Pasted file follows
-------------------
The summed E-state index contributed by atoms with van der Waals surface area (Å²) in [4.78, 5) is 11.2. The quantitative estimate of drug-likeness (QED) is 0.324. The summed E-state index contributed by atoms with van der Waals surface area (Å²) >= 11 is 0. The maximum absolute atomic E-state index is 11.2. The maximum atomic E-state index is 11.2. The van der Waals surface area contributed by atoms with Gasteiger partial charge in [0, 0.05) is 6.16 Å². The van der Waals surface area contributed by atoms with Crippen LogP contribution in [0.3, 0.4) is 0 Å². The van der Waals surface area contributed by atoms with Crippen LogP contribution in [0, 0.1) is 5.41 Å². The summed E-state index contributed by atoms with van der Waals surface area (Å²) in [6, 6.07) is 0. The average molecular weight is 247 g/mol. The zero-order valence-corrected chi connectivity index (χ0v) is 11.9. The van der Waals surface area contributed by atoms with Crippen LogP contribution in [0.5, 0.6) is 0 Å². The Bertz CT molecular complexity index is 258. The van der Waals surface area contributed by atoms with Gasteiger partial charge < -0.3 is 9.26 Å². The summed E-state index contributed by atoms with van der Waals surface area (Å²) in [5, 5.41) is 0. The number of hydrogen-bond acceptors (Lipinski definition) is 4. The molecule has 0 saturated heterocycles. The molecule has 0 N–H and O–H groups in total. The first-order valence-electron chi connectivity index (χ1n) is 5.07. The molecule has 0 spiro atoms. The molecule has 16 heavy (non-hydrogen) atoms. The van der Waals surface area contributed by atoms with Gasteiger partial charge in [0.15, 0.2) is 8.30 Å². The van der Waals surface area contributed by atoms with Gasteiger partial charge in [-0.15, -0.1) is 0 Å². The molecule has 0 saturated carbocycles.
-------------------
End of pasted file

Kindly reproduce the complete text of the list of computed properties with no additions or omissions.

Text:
The summed E-state index contributed by atoms with van der Waals surface area (Å²) in [4.78, 5) is 11.2. The quantitative estimate of drug-likeness (QED) is 0.324. The summed E-state index contributed by atoms with van der Waals surface area (Å²) >= 11 is 0. The maximum absolute atomic E-state index is 11.2. The maximum atomic E-state index is 11.2. The van der Waals surface area contributed by atoms with Gasteiger partial charge in [0, 0.05) is 6.16 Å². The van der Waals surface area contributed by atoms with Crippen LogP contribution in [0.3, 0.4) is 0 Å². The van der Waals surface area contributed by atoms with Crippen LogP contribution in [0, 0.1) is 5.41 Å². The summed E-state index contributed by atoms with van der Waals surface area (Å²) in [6, 6.07) is 0. The average molecular weight is 247 g/mol. The zero-order valence-corrected chi connectivity index (χ0v) is 11.9. The van der Waals surface area contributed by atoms with Crippen LogP contribution in [0.5, 0.6) is 0 Å². The Bertz CT molecular complexity index is 258. The van der Waals surface area contributed by atoms with Gasteiger partial charge < -0.3 is 9.26 Å². The summed E-state index contributed by atoms with van der Waals surface area (Å²) in [5, 5.41) is 0. The number of hydrogen-bond acceptors (Lipinski definition) is 4. The molecule has 0 saturated heterocycles. The molecule has 0 N–H and O–H groups in total. The first-order valence-electron chi connectivity index (χ1n) is 5.07. The molecule has 0 spiro atoms. The molecule has 16 heavy (non-hydrogen) atoms. The van der Waals surface area contributed by atoms with Gasteiger partial charge in [0.15, 0.2) is 8.30 Å². The van der Waals surface area contributed by atoms with Gasteiger partial charge in [-0.15, -0.1) is 0 Å². The molecule has 0 saturated carbocycles.